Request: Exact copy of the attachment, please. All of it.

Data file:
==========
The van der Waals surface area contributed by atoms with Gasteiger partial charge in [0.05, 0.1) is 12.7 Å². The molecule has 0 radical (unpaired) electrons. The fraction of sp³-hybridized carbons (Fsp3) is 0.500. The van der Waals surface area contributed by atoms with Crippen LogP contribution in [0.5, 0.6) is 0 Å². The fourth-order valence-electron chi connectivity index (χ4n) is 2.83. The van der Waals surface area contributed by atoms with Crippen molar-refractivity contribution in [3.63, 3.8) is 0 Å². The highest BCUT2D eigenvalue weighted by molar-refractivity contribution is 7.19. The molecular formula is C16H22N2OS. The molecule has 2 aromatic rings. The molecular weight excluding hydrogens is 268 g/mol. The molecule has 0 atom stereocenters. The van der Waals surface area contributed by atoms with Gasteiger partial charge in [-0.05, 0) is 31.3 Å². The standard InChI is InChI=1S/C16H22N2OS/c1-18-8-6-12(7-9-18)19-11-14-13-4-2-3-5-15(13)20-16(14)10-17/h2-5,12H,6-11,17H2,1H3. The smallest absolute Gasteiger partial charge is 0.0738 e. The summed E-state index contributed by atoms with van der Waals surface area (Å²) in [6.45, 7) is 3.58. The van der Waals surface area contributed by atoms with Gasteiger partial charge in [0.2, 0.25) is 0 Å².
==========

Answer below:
The van der Waals surface area contributed by atoms with Gasteiger partial charge in [0.05, 0.1) is 12.7 Å². The molecule has 0 radical (unpaired) electrons. The fraction of sp³-hybridized carbons (Fsp3) is 0.500. The van der Waals surface area contributed by atoms with Crippen LogP contribution in [0.5, 0.6) is 0 Å². The fourth-order valence-electron chi connectivity index (χ4n) is 2.83. The van der Waals surface area contributed by atoms with Crippen molar-refractivity contribution in [3.63, 3.8) is 0 Å². The highest BCUT2D eigenvalue weighted by molar-refractivity contribution is 7.19. The molecular formula is C16H22N2OS. The molecule has 2 aromatic rings. The molecular weight excluding hydrogens is 268 g/mol. The molecule has 0 atom stereocenters. The van der Waals surface area contributed by atoms with Gasteiger partial charge in [-0.05, 0) is 31.3 Å². The standard InChI is InChI=1S/C16H22N2OS/c1-18-8-6-12(7-9-18)19-11-14-13-4-2-3-5-15(13)20-16(14)10-17/h2-5,12H,6-11,17H2,1H3. The smallest absolute Gasteiger partial charge is 0.0738 e. The summed E-state index contributed by atoms with van der Waals surface area (Å²) in [6.45, 7) is 3.58. The van der Waals surface area contributed by atoms with Gasteiger partial charge in [0.2, 0.25) is 0 Å².